|By AZMAN AB GHANI ([email protected])|
|Tuesday, 26 February 2013 20:10|
DELICATE as the situation in Lahad Datu, Sabah may be, the authorities will have to come up with a solution quick before things get out of hand.
With unconfirmed reports of gun shots being heard coming from the Tanduao village and discontent said to be building up within the ranks of the Filipino armed intruders on Sunday, this is the best time as any for the police and government to resolve the problem.
After all, nobody likes having armed men roaming around within their territory. At the same time, the more we delay taking action, the more it will indicate a weakness on our part.
As the 48-hour deadline imposed by the Malaysian authorities to the "Army of the Sulu Sultanate" draw near, Malaysian Digest has compiled reports on the issue from the Philippine's and foreign media's point of view.
Inquirer Global Nation reported Tuesday that Sultan Jamalul Kiram III and his men are not going to leave Sabah despite stern warning issued by President Benigno Aquino and the nearing of the deadline imposed on them by Malaysian police.
Aquino reportedly told Jamalul to recall his followers, about 30 of them armed, from the fishing village and end the stand-off that started since Feb 9.
He also warned Jamalul and his followers that an investigation will be conducted into possible violations of laws by the sultan, his followers, and collaborators "engaged in the foolhardy act".
Abraham Idjirani, secretary general and spokesperson of the heirs to the Sulu Sultanate, said Jamalul was willing to be arrested if the Aquino's government decides to file a case against him.
Idjirani also insisted that the “royal forces” has no intention to trigger a war when they occupied the village of Tanduao.
In another report, the Philippines' government showed its seriousness in resolving the issue by sending a ship on Sunday night to receive the non-combatants from the armed group led by Agbimuddin Kiram, Jamalul's brother.
It also reported that the Department of Foreign Affairs has sent a senior diplomat to Kuala Lumpur to coordinate efforts with the Malaysian authorities toward speedy resolution of the Sabah stand-off as the situation now dragged on into its third week.
On Monday, the portal reported that Sahid Asaral Aswad, the first cousin of Jamalul was detained in Tanduao. Jamalul's spokesman Idjirani pointed out that Aswad was not part of the so-called "royal forces" and is in fact a Malaysian citizen.
It was now not clear why he was arrested.
On Sunday, Inquirer Global Nation said the Sultan of Sulu had asked the United Nations Commission on Human Rights (UNCHR) to help his followers who are running out of provisions in the village.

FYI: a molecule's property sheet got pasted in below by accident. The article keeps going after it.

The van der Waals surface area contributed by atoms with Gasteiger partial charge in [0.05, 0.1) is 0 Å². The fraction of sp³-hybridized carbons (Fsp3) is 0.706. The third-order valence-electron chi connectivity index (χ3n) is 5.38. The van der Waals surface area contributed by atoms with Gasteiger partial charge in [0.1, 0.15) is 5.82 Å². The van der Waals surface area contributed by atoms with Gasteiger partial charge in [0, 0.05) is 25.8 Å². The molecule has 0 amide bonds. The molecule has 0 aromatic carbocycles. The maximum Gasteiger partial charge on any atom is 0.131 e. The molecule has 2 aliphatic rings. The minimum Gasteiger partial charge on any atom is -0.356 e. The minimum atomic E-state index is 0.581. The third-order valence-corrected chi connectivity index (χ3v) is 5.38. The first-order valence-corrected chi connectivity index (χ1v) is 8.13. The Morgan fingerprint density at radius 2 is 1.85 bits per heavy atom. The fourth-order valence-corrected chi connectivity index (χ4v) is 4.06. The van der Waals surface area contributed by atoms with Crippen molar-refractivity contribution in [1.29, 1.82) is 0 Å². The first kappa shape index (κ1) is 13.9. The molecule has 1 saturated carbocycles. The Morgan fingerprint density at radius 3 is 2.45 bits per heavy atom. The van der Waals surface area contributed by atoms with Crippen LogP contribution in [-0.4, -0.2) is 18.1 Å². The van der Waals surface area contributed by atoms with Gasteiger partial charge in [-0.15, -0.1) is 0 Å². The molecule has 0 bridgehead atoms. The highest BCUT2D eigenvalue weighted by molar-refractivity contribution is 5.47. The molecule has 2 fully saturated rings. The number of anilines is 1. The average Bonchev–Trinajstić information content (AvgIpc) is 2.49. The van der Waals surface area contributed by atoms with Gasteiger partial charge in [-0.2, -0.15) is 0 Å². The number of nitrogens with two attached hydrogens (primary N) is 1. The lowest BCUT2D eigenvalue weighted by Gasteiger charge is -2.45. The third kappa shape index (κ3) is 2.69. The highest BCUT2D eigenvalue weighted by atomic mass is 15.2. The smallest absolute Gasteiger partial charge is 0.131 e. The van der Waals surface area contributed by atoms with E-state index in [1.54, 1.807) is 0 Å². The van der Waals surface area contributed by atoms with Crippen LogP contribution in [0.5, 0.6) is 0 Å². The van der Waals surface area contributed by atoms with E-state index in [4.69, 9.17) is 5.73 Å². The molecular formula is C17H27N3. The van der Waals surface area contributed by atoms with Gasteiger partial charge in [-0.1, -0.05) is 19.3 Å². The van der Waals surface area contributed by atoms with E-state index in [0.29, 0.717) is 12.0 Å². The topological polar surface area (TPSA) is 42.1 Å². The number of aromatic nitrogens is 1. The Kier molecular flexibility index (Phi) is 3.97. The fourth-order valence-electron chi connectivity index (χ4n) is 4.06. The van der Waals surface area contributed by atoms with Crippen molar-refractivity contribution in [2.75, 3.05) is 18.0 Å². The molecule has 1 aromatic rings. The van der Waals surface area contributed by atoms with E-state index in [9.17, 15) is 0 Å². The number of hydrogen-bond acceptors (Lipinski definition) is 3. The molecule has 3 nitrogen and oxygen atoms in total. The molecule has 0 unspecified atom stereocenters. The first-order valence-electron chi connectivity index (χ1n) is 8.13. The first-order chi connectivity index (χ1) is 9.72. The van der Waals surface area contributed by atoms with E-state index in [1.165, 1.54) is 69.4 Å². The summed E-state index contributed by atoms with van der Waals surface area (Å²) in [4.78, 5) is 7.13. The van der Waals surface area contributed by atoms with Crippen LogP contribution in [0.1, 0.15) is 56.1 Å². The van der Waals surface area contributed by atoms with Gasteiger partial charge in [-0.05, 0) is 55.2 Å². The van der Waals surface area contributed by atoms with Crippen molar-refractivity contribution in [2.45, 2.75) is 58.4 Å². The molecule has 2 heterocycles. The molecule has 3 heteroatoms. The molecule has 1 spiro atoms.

Jamalul reportedly wrote to the UNCHR in Manila on Feb 20, asking for protection for the 250 followers, whose lives, he claimed, were threatened by a food blockade. He has also written to Sultan Hassanal Bolkiah of Brunei asking for help in resolving the standoff peacefully.
Philippine Daily Inquirer in the meantime reported that a helicopter hovered over the village on Sunday night dropping flyers urging the followers to leave the area and return to Tawi-Tawi island.
There was also a report stating that the diplomatic and security crisis has revived the age-old question of who is the real Sultan of Sulu?
The report said that since the crisis started, two more members of the Kiram clan, both claiming to be the 35th sultan of Sulu, have emerged, airing different views on the stand-off in Sabah.
Despite their conflicting claims to the title, which Jamalul insists is his, the other two, Fuad Kiram and Muedzul Lail Tan Kiram agreed with their cousin that Sabah belongs to the Sulu Sultanate.
On the other hand, a BBC feature article on Sunday delved deep into the heart of the problem that was said to date back to the colonial era in the region.
The issue, it said, has been a stumbling block in relations between Malaysia and the Philippines for decades, and a factor behind the continuing violence and instability on the islands of Sulu.
Reuters on Feb 14 created quite a stir when raised the issue of different versions to the stand-off by both Malaysian and Philippines' authorities.
It reported that the Malaysian authorities said the intruders were armed while their Philippines counterpart claimed the men were unarmed and "had been invited to Sabah by a Malaysian opposition politician to discuss land issues."
Opposition Leader Datuk Seri Anwar Ibrahim has since refuted the claim, the local media reported.
Last week, Radyo Inquirer 990 AM reported Aquino had told Jamalul that guns would never resolved the Sabah issue and said that the avenue of peaceful and open dialogue was still available.
"The presence of an armed group in Lahad Datu will only bring us further away from resolving these issues,” Aquino was quoted as saying.
The president also disclosed that Philippine armed forces and police have been actively communicating with their Malaysian counterparts “to peacefully resolve the situation,” while other agencies of government have also been tasked to prepare for any contingencies that could potentially affect Filipino citizens in Malaysia.
A number of emissaries has also been sent to the Kiram family to ask them to convince the group in Lahad Datu to return home peacefully.
Jamalul's followers made a boat trip from their homes on remote islands in the southern Philippines to occupy the fishing village about three weeks ago, after the sultan gave them a blessing to live there.
Jamalul said he is the head of the Islamic Sultanate of Sulu, which once controlled parts of Borneo, including the site of the stand-off, as well as southern Philippine islands.
Malaysia has set Tuesday, Feb. 26, as deadline for the group to leave Sabah.
The deadline was first set on Friday, but was extended to Sunday, and again extended to Tuesday.